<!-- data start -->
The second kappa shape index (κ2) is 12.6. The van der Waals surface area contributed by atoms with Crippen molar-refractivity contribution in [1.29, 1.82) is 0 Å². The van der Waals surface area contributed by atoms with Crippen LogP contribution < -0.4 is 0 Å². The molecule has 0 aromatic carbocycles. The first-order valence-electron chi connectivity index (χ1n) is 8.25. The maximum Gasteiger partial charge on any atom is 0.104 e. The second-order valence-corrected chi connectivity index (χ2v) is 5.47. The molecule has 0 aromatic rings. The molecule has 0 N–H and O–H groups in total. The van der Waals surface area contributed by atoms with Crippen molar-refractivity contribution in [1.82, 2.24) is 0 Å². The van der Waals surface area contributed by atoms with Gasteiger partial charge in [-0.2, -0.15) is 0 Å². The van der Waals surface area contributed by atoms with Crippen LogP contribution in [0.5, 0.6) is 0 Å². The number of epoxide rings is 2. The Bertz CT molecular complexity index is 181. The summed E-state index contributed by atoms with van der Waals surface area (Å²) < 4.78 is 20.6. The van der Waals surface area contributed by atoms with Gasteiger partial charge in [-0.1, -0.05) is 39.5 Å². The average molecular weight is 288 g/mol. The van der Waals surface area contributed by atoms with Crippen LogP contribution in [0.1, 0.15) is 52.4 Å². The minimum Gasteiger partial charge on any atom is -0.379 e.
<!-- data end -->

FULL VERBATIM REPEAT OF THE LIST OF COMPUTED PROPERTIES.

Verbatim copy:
The second kappa shape index (κ2) is 12.6. The van der Waals surface area contributed by atoms with Crippen molar-refractivity contribution in [1.29, 1.82) is 0 Å². The van der Waals surface area contributed by atoms with Crippen LogP contribution < -0.4 is 0 Å². The molecule has 0 aromatic carbocycles. The first-order valence-electron chi connectivity index (χ1n) is 8.25. The maximum Gasteiger partial charge on any atom is 0.104 e. The second-order valence-corrected chi connectivity index (χ2v) is 5.47. The molecule has 0 aromatic rings. The molecule has 0 N–H and O–H groups in total. The van der Waals surface area contributed by atoms with Crippen molar-refractivity contribution in [1.82, 2.24) is 0 Å². The van der Waals surface area contributed by atoms with Gasteiger partial charge in [-0.2, -0.15) is 0 Å². The van der Waals surface area contributed by atoms with Crippen LogP contribution in [0.5, 0.6) is 0 Å². The number of epoxide rings is 2. The Bertz CT molecular complexity index is 181. The summed E-state index contributed by atoms with van der Waals surface area (Å²) < 4.78 is 20.6. The van der Waals surface area contributed by atoms with Gasteiger partial charge in [-0.1, -0.05) is 39.5 Å². The average molecular weight is 288 g/mol. The van der Waals surface area contributed by atoms with Crippen LogP contribution in [0.1, 0.15) is 52.4 Å². The minimum Gasteiger partial charge on any atom is -0.379 e.